Friday, July 22, 2011
Post by Transgender Rights Organizer Christopher Argyros
I am mourning the news that this week we lost yet another member of the trans community to violence. A young transgender woman of color named Lashai was murdered on the street in DC. She was walking with a friend at 4:30 a.m. and after having some words with two men on the street, she was fatally shot in the back. Her friends and family described her as a kind, well-loved person that “always wanted to do the right thing to survive.”
Tragically, Lashai’s murder isn’t an isolated incident. I’ve been reviewing the Hate Violence Against Lesbian, Gay, Bisexual, Transgender, Queer and HIV-Affected Communities in the United States in 2010 report recently released by the National Coalition of Anti-Violence Programs. This sobering report is the most comprehensive source of information on anti-LGBTQH (defined for this study as lesbian, gay, bisexual, transgender, queer and HIV-affected) violence in the United States.
The results of the report show that transgender people, particularly trans people of color, experience disproportionately high prevalence and severity of violence in every area that was examined. For example, trans people and people of color are twice as likely to experience hate violence involving assault or discrimination, compared to other LGBQH people. And while trans people were reported to represent 8.6% of the LGBTQ population, 12 out of the 27 documented LGBTQH murders involved victims that were transgender women. This most recent horrifying murder only confirms this trend.
The report and the murder of Lashai are a reminder that deterrence and punishment through hate crimes legislation, while important, is only part of the solution to address violence targeted at transgender and gender nonconforming people. What is so clearly needed is systematic change to address and reduce hate violence. The Dignity for All Students Act, which will take effect July 2012, has the potential to be an important component in that systematic change. Likewise, passage of the proposed Gender Expression Non-Discrimination Act (GENDA) would be another significant step in decreasing incidents of violence and promoting holistic positive change for our communities. It is my hope that this duo of enacted and proposed legislation to protect transgender New Yorkers will address many of the root causes of the elevated risk of violence experienced by trans and gender nonconforming people.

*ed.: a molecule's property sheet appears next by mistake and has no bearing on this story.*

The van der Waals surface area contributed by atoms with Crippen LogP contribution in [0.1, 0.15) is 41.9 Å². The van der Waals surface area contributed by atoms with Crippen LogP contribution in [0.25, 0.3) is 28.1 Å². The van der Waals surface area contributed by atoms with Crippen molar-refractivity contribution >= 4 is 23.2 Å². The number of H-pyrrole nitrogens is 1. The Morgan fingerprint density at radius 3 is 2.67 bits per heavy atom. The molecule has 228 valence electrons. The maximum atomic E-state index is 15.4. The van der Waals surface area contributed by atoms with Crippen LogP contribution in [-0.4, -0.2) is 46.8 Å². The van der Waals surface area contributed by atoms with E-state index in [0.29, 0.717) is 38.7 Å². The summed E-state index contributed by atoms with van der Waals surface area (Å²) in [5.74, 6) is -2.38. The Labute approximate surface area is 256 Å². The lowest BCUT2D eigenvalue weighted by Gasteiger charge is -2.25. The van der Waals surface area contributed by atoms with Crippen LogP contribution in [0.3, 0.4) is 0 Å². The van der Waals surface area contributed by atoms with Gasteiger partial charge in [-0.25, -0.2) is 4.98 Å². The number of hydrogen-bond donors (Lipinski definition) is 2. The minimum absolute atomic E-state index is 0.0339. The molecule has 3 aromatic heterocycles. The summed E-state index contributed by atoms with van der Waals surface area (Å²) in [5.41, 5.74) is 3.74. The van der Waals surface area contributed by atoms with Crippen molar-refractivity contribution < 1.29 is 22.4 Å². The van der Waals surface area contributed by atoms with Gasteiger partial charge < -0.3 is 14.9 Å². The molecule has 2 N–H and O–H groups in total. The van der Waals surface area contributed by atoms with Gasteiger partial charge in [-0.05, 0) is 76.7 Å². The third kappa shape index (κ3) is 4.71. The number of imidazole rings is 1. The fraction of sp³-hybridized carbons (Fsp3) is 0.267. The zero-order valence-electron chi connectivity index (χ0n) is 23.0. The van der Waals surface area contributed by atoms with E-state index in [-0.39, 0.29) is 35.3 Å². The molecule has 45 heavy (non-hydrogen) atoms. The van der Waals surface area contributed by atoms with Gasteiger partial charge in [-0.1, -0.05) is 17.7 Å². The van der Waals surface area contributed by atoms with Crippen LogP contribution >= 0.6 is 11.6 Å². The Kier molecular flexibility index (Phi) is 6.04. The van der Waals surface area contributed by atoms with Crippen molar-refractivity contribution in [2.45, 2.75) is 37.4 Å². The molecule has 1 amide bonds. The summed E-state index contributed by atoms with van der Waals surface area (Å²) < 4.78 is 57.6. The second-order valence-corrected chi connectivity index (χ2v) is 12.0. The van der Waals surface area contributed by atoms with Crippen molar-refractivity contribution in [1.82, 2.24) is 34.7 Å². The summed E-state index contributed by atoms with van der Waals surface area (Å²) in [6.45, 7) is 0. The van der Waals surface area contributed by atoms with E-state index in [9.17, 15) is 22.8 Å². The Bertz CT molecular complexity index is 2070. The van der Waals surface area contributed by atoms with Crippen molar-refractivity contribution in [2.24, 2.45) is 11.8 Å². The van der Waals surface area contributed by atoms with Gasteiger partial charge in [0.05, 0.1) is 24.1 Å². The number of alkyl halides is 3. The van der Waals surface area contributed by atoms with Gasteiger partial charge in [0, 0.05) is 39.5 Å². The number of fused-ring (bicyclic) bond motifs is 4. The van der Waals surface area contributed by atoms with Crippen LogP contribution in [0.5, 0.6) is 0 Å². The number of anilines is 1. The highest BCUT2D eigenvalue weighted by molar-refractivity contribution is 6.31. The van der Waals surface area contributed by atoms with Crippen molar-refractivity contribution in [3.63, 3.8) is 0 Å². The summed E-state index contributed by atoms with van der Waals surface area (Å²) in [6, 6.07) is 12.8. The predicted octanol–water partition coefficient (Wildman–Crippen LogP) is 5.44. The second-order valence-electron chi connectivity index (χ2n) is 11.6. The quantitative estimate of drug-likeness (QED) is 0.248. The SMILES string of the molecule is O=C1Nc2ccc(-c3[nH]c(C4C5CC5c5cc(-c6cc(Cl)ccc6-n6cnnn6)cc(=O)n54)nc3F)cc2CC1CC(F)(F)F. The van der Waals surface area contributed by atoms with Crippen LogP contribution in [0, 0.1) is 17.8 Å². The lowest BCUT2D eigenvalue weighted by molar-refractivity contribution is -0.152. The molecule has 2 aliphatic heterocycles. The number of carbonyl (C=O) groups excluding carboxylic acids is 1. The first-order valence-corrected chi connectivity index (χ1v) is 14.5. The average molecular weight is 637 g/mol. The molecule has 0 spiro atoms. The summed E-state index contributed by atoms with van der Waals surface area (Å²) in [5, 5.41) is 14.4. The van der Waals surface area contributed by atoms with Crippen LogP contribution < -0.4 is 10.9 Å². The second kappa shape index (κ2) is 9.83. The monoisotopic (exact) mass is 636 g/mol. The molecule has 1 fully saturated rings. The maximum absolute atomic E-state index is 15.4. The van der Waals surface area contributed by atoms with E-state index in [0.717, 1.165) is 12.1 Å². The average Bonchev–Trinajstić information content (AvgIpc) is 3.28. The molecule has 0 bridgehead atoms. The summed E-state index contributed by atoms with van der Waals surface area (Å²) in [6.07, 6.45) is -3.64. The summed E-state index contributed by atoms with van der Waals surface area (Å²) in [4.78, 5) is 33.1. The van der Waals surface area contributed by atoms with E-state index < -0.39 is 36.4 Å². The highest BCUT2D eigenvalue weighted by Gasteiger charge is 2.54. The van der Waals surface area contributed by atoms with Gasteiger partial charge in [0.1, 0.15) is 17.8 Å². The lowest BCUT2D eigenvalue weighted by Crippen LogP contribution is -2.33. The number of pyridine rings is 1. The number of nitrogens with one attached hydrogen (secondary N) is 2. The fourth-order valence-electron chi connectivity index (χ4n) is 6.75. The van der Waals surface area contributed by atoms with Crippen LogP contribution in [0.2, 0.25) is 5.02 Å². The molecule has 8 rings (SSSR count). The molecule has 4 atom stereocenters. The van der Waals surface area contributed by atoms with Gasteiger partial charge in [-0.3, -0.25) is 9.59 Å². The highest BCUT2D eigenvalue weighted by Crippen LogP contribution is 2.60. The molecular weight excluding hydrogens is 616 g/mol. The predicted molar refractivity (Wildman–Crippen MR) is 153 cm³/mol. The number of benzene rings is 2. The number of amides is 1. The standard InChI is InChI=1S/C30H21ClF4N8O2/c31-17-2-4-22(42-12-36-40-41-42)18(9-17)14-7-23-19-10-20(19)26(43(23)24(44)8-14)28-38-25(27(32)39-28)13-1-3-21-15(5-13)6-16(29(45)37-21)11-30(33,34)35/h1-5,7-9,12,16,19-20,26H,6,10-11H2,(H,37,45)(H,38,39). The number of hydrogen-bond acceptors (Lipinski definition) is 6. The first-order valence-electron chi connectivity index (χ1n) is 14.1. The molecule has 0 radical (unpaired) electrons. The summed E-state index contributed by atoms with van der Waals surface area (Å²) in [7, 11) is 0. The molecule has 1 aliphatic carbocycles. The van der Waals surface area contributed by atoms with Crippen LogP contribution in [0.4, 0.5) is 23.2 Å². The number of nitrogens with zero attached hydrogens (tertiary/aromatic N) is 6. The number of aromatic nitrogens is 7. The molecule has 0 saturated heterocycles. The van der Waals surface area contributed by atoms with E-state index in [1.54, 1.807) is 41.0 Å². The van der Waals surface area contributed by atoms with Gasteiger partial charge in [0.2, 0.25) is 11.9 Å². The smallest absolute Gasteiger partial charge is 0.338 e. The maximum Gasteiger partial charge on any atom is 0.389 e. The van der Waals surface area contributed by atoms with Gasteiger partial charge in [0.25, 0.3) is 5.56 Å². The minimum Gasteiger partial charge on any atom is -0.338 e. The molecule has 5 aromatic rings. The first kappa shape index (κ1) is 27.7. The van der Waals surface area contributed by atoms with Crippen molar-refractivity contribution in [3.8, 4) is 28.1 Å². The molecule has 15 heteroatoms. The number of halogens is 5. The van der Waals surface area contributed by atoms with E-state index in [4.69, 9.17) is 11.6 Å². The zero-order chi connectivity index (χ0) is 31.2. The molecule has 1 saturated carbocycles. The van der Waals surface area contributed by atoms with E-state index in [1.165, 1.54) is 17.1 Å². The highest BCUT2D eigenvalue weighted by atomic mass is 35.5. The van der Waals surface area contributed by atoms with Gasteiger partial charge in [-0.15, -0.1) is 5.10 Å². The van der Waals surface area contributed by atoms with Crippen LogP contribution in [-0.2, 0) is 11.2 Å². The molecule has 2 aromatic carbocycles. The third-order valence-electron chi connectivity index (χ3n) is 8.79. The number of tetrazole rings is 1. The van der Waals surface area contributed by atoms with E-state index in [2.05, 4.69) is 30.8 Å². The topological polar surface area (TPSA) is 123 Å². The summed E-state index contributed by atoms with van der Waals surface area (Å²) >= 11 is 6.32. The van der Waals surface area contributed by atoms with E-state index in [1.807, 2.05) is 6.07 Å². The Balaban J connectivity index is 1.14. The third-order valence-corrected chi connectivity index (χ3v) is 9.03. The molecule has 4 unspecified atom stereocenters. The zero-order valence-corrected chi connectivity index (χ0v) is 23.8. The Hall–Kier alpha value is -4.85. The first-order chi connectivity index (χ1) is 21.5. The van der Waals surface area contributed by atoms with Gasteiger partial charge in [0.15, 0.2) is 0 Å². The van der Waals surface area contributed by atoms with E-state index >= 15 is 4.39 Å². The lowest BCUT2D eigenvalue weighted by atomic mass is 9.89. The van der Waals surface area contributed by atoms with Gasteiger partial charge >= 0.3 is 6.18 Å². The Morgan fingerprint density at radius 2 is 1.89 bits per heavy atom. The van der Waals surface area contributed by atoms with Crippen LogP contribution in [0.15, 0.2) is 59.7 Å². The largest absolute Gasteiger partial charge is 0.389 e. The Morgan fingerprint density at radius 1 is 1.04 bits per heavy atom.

The Dignity for All Students Act prohibits harassment and discrimination against students in school, including harassment based on real or perceived gender identity and expression (as well as race, color, weight, national origin, ethnic group, religion, religious practice, disability, sexual orientation, and sex). It also sets up a framework for promoting a more positive school culture through sensitivity training and classroom curricula on diversity.
Besides obviously protecting students from violence within the school setting, the Dignity Act may also indirectly lower violence against trans and gender nonconforming people outside of schools. A 2009 report by GLSEN showed that 87% of trans high school students had been verbally harassed because of their gender expression, which in turn was found to be related to increased absenteeism, decreased educational aspirations, and lower academic performance. A hostile educational environment has also been linked to higher dropout rates among trans youth. By mandating safer schools, the Dignity Act could serve to decrease these disproportionately high rates of underperformance and dropout. You can see that this would have far-reaching effects: Trans youth would be less likely to turn to drugs, less likely to seek illegitimate forms of employment, less likely to become homeless (all problems that currently effect LGBT youth more commonly than their non-LGBT counterparts), and therefore less likely to wind up in unstable living situations and contexts that entail a higher risk of violence and suicide.
Without a doubt, there is much work to be done to educate the public and raise awareness around trans issues, and the resulting de-stigmatization of trans people will go a long way to lessen the attacks on trans people. The complimenting prong to that is the empowerment of trans individuals with educational opportunity, and all the benefits that flow from a full education, so that trans people are not put on a dangerous course at a young age. With effective implementation, I’m hopeful that the Dignity for All Students Act can work towards this positive, reformative result. All students deserve a fair chance and a safe place to learn and grow.
In my next post, I will address some of the ways that the Gender Expression Non-Discrimination Act will also serve to protect transgender New Yorkers from violence, through allowing greater opportunities for individual and community empowerment.
Posted by Geoff Corey at 10:49 AM